Create an inventory of the marital property. The list should also include the value of the items agreed upon by both spouses. This can often be difficult to achieve but is of crucial importance. Another problem that may arise in the process of making a list is its complexity. Depending on the agreement between the spouses, this list could potentially include quite a few items. The making of it could, thus, be lengthy.

Another list could be created. This list is simpler, and it includes only the items that the spouse who is leaving the home wants to take along. If both spouses are satisfied with the list, apart from the items on it, the one spouse receives an equalization payment. The payment is an estimated value of the remaining part of their share in the property.


Estimate the value

This part is particularly difficult for the spouses. This is why they should agree to have several most important items appreciated and share the cost. What makes this process difficult is the difference between the reality and expectations. People often get confused by the emotional value of an item, as well as its original price. The only factor affecting the value should be its current market price. This is usually done by analyzing the prices of other similar items. One more thing you can factor in the value is how much it would cost to replace the item, in case you did not win it in the settlement.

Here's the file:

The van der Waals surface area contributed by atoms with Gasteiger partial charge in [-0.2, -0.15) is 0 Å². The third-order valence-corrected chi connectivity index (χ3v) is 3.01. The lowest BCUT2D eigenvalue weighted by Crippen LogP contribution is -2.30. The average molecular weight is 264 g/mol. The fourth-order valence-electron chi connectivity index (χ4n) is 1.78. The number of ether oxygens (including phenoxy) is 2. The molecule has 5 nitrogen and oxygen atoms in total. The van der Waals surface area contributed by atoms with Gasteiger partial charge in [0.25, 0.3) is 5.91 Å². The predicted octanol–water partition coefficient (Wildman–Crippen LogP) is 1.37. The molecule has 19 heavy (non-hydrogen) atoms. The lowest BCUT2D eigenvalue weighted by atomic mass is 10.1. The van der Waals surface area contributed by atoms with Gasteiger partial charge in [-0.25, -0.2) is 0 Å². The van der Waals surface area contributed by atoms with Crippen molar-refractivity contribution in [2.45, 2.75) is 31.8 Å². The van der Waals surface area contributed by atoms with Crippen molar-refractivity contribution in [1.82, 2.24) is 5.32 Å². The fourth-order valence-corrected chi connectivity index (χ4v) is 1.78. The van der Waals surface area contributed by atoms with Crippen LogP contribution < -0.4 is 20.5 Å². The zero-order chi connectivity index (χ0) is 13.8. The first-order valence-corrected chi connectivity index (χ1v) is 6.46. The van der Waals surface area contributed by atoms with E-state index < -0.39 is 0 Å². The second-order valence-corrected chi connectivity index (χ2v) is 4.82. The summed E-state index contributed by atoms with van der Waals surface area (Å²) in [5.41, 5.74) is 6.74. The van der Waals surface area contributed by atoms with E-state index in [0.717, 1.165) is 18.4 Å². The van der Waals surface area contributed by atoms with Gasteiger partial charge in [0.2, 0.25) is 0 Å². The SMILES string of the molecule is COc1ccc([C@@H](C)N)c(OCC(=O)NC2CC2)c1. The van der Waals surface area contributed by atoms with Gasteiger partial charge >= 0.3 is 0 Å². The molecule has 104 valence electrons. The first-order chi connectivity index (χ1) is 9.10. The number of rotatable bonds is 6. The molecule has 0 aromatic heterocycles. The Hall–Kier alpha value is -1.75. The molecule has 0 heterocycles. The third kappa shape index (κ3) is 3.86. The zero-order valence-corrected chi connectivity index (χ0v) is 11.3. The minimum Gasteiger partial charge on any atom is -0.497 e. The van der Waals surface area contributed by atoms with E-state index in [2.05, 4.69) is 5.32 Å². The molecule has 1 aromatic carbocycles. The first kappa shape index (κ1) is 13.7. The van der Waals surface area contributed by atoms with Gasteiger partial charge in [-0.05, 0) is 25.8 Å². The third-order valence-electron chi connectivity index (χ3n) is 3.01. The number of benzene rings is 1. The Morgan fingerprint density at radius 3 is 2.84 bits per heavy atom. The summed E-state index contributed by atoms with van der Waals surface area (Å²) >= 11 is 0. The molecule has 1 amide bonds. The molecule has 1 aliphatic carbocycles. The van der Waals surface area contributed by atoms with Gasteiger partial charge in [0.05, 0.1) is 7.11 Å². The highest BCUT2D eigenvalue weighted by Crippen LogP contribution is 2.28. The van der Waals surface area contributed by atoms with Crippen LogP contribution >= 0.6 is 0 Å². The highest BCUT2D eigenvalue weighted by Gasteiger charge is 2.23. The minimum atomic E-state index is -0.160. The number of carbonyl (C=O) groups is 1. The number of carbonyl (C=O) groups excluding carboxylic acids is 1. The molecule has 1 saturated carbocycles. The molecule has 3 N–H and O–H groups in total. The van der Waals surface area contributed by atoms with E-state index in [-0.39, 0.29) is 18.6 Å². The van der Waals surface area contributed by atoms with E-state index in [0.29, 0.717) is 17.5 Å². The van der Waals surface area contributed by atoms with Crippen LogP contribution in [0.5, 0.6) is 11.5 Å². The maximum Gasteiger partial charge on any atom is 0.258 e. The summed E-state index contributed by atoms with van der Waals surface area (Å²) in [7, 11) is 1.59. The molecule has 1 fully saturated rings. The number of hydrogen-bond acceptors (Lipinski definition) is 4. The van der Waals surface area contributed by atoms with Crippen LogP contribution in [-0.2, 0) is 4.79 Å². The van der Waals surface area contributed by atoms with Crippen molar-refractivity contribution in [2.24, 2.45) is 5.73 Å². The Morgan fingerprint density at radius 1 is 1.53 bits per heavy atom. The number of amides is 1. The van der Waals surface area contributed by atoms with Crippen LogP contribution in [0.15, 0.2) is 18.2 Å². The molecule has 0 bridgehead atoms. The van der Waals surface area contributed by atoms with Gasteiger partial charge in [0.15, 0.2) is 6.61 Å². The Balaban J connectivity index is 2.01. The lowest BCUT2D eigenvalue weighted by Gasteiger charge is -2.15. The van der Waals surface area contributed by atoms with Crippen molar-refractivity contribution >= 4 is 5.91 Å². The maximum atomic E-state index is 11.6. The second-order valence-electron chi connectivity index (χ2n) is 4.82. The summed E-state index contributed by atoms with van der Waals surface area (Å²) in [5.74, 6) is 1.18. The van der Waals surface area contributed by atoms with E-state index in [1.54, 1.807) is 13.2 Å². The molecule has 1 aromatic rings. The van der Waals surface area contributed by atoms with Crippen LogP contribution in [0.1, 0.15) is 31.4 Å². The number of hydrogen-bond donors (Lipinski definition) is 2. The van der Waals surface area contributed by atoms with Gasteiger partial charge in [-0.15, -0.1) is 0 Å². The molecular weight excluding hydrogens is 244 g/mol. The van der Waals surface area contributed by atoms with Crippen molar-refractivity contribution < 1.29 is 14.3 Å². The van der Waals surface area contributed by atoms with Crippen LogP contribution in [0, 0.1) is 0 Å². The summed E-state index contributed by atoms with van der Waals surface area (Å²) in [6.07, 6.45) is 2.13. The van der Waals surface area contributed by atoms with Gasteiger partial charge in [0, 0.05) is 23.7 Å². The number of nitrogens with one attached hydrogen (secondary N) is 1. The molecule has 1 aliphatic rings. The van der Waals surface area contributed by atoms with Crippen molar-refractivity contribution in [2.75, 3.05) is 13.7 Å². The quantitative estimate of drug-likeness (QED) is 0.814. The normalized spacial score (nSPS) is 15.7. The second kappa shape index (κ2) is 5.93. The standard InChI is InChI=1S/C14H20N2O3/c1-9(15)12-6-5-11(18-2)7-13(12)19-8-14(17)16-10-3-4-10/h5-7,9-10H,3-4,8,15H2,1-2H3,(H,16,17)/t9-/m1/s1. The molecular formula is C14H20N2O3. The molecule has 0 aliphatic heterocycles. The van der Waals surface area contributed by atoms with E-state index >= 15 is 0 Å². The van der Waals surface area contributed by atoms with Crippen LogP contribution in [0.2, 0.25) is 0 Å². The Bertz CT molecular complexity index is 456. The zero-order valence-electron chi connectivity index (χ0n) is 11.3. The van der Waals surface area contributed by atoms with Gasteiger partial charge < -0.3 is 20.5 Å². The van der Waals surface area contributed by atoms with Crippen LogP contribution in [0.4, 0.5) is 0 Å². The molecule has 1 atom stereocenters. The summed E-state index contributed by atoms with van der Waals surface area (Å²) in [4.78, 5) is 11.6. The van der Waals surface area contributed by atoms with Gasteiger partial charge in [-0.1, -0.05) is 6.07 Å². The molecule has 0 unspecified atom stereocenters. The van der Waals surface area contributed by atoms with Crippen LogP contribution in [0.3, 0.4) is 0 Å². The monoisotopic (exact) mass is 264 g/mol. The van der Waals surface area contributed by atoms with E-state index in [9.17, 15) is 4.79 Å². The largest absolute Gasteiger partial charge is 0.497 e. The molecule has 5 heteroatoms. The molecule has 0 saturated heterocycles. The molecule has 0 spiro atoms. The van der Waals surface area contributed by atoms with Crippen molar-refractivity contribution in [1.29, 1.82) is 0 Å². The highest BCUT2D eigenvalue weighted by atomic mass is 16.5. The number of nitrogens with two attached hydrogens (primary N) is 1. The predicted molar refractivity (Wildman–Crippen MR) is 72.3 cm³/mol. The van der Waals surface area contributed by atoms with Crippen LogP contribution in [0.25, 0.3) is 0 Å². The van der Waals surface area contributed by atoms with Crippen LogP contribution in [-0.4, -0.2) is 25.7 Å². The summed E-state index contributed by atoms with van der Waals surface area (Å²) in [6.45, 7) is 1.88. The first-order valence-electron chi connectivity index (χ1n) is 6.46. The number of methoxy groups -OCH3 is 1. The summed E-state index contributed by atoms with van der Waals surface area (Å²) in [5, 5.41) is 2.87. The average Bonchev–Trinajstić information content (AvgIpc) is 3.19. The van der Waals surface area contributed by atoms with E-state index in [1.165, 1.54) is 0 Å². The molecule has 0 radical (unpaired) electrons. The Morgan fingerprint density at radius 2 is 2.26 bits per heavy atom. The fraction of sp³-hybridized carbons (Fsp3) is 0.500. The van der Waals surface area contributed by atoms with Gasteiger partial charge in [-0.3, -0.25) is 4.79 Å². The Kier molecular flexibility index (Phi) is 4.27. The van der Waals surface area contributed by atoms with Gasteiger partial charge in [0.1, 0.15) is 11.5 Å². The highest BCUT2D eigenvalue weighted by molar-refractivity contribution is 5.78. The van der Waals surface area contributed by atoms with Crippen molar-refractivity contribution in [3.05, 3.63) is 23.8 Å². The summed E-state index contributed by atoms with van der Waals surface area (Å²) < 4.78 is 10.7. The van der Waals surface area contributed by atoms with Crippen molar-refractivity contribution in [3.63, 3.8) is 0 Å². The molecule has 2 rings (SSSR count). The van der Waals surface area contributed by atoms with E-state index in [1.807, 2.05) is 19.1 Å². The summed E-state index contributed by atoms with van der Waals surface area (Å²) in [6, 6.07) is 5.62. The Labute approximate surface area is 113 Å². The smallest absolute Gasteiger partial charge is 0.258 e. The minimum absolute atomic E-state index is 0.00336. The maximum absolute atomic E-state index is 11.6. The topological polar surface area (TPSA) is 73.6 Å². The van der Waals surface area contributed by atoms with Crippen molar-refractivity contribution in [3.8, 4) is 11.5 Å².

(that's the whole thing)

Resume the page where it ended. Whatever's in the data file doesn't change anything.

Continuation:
What if there is no value?

If the two sides cannot agree on the value of their property. The court may order to auction the items in question. This way, they can know exactly how much they can get for each of the items and they can split the profit from the auction. The main issue for the spouses is that very often one could get more for a used item through the classifieds than they could at an auction.

There are items which are truly priceless and irreplaceable, such as memorabilia and children’s drawings. These items are split by allowing each party to pick one of them at a time and take turns until there are none left.

The legal entitlement

Withstand Lawyers recommend looking into the laws and regulations first, as well as seeking a legal consultation to ensure the understanding of the entitlements.
The type of division depends on the governing laws of your country or state. There are two types of division, communal property and equitable distribution. According to the communal property, all marital assets are divided in half and each of the spouses gets an equal share.

Equitable distribution is based on a number of factors including the financial situation of spouses before and after the marriage, their standard of living, earning potential, the length of the marriage, their health, custody over children etc.

When entering the property settlement process, question your motives. A fair settlement is only reached when neither of the two sides is overly emotionally involved. It is in your best interest to settle this as quickly as possible. Therefore, purely economic motivation also leads to a dead end. Find moderation, be realistic and willing to negotiate.